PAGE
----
I'm nervous about questioning choice. I'm pro-choice in all my most private and public moments. But I'm more nervous about something else. I'm nervous we're all going to end up spending a lot of time defending the human right to - a wide range of shoes at competitive prices. That our vision of true liberation will be when no one is stigmatised for the shoes they wear. That our most joyous moments of resistance will come in collective action to support a individual's right to choose their shoes.
And all of a sudden, I've moved back to Paekākāriki. With one of the twin anarchists (see All of a sudden, part 1) who is my partner of 13 years and is the father of our children. He's in the weird cyclical space of coming back to his home town, his brother living in the big brown house that was once their grandmother's, his mother still here, and now him, now our children, one at the school he went to, the other soon to be.
In a week we'd gone from starting two weeks of bathroom renovations to discovering there was no floor in that part of the house, to having our house on the market and our offer on a Paekākāriki house accepted. It took another six weeks to all fall into place, the same six weeks Joe was having to write and present 20 lectures on an area that's not his specialty. And the same six weeks that my first book was launched. And six weeks before the launch of a project at work the success of which the security of our jobs depends on. And six weeks of meals and school and playdates.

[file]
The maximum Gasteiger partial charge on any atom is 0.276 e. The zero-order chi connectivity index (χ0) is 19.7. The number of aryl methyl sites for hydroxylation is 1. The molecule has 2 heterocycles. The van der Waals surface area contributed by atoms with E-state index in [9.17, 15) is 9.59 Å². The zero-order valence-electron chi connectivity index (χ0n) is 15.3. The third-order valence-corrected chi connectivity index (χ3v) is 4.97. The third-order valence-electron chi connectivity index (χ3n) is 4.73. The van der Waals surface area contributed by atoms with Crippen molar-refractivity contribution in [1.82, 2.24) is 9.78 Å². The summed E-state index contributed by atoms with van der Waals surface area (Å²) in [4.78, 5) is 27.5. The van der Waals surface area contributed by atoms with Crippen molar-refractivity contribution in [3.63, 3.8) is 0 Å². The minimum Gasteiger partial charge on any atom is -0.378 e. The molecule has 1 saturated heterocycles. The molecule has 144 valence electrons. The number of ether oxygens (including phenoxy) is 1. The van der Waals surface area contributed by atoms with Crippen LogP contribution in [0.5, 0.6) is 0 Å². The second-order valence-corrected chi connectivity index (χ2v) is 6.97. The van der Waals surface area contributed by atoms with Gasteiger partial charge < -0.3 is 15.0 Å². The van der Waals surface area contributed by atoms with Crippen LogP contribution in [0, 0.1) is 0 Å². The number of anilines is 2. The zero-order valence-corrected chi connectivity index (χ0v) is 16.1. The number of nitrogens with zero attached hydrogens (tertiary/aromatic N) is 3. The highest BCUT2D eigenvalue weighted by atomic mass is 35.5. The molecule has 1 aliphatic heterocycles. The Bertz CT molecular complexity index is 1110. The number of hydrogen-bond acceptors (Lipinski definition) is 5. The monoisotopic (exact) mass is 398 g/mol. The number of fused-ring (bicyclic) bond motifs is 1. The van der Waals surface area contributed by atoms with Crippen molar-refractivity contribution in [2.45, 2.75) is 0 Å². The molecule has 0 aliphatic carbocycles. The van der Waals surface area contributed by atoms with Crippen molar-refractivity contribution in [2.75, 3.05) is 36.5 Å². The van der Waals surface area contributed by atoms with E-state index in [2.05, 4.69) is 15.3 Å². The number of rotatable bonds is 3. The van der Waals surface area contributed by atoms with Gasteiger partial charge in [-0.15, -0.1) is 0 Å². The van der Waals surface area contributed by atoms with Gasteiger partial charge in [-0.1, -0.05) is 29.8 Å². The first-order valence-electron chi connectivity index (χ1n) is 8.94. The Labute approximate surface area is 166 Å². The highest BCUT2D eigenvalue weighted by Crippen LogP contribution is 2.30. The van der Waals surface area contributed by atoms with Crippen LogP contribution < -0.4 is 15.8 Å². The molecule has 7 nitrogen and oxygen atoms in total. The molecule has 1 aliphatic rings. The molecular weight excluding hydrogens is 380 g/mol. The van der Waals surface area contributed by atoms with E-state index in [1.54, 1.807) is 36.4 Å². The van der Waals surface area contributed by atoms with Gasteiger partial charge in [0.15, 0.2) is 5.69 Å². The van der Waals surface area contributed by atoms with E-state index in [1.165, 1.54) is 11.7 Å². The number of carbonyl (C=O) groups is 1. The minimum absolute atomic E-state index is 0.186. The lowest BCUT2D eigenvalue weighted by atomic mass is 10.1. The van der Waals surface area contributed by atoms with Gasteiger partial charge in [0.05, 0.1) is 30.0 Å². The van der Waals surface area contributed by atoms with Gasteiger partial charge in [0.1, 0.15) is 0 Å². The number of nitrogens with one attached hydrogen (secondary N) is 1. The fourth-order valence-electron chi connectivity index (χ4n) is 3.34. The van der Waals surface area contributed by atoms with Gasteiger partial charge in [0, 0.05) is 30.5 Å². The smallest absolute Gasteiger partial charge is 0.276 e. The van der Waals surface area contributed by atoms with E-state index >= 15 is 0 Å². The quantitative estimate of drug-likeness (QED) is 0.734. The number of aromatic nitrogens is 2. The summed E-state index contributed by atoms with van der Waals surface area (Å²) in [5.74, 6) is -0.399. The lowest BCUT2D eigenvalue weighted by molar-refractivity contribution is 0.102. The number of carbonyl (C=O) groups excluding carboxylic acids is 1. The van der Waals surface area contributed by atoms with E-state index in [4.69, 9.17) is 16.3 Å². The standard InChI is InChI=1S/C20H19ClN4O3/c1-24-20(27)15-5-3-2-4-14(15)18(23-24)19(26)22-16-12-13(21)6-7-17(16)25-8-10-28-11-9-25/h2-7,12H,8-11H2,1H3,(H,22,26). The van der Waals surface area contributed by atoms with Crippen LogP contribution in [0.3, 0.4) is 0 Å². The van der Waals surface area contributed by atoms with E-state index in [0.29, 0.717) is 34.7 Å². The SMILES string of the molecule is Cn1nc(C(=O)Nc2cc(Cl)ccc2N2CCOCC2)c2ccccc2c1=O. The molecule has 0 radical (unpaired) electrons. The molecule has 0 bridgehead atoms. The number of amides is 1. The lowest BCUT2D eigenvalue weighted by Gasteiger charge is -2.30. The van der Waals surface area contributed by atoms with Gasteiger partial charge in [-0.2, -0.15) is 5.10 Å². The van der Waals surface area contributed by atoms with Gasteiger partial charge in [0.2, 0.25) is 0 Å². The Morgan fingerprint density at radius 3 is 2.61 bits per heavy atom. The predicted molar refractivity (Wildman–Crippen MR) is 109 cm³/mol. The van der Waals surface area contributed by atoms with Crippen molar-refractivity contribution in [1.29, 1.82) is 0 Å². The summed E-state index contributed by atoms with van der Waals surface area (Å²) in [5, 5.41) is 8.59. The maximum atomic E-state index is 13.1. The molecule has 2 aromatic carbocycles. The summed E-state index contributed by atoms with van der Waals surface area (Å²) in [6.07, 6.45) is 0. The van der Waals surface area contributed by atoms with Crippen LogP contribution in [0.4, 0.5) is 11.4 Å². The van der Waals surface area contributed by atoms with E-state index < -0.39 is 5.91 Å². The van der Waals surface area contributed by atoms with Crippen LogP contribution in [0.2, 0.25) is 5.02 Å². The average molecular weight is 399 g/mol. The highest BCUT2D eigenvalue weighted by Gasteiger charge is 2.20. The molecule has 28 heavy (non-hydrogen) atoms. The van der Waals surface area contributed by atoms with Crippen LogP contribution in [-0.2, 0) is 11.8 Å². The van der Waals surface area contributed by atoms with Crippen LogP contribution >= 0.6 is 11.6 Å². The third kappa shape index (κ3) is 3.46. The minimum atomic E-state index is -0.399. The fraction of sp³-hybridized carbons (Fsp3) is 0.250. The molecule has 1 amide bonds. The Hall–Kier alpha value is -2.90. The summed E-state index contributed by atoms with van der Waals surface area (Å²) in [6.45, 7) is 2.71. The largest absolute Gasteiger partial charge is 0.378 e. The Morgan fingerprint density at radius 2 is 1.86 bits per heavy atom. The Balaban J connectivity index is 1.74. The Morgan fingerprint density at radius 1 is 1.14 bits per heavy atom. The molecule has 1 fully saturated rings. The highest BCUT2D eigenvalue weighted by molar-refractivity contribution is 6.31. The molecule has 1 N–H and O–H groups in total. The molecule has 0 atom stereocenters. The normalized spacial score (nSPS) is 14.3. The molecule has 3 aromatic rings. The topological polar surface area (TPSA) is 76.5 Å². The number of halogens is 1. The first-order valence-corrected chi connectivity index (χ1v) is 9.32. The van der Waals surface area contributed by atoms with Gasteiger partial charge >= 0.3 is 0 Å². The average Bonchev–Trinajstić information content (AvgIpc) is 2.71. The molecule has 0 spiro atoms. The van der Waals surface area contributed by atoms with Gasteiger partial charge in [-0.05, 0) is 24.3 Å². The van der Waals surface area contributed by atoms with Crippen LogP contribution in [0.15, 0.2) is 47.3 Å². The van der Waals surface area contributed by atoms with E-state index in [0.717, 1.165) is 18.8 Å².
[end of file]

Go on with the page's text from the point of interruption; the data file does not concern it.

Two nights before we moved one girl started vomitting. The next night they both were vomitting. I was cleaning the house and running from one to the other with bowls and emptying the bowls in the toilet and washing the bowls. The day of the move M. was still sick. She curled in her bed until the movers, a rude bloke and his quiet friend took the beds. Then she was on the sofa until they took that. Then she was on the floor in the corner under towels because the blankets had gone. Miserable with sickness. Miserable with moving from her friends and the only house she's ever known. Joe had to leave to give the final lab of the semester and would catch a train out later. So M. watched as the movers moved boxes and furniture and bags and my parents and I ran around wiping surfaces and when the movers were gone shifting remaining things into smaller and smaller sections of the house. Even when it was one room I couldn't imagine the mess of the day which had been plagued with delays, and problems and wrangling over the release of money and keys, and the mess of the house would ever be over.